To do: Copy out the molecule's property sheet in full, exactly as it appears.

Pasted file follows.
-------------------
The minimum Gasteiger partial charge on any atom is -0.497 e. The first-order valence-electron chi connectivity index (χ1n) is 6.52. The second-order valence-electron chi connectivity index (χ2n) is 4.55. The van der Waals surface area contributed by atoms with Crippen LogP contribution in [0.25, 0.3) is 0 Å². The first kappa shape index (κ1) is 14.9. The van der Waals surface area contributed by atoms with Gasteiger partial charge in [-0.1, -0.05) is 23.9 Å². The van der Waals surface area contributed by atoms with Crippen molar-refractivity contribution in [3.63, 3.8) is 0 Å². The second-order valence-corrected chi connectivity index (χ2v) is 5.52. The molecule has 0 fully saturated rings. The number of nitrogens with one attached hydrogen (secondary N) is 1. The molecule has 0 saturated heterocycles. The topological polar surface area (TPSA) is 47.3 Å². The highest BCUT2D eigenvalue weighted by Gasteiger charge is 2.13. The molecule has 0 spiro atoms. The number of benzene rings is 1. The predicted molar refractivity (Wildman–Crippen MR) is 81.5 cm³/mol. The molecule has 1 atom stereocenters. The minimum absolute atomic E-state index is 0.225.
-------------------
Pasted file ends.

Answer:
The minimum Gasteiger partial charge on any atom is -0.497 e. The first-order valence-electron chi connectivity index (χ1n) is 6.52. The second-order valence-electron chi connectivity index (χ2n) is 4.55. The van der Waals surface area contributed by atoms with Crippen LogP contribution in [0.25, 0.3) is 0 Å². The first kappa shape index (κ1) is 14.9. The van der Waals surface area contributed by atoms with Gasteiger partial charge in [-0.1, -0.05) is 23.9 Å². The van der Waals surface area contributed by atoms with Crippen molar-refractivity contribution in [3.63, 3.8) is 0 Å². The second-order valence-corrected chi connectivity index (χ2v) is 5.52. The molecule has 0 fully saturated rings. The number of nitrogens with one attached hydrogen (secondary N) is 1. The molecule has 0 saturated heterocycles. The topological polar surface area (TPSA) is 47.3 Å². The highest BCUT2D eigenvalue weighted by Gasteiger charge is 2.13. The molecule has 0 spiro atoms. The number of benzene rings is 1. The predicted molar refractivity (Wildman–Crippen MR) is 81.5 cm³/mol. The molecule has 1 atom stereocenters. The minimum absolute atomic E-state index is 0.225.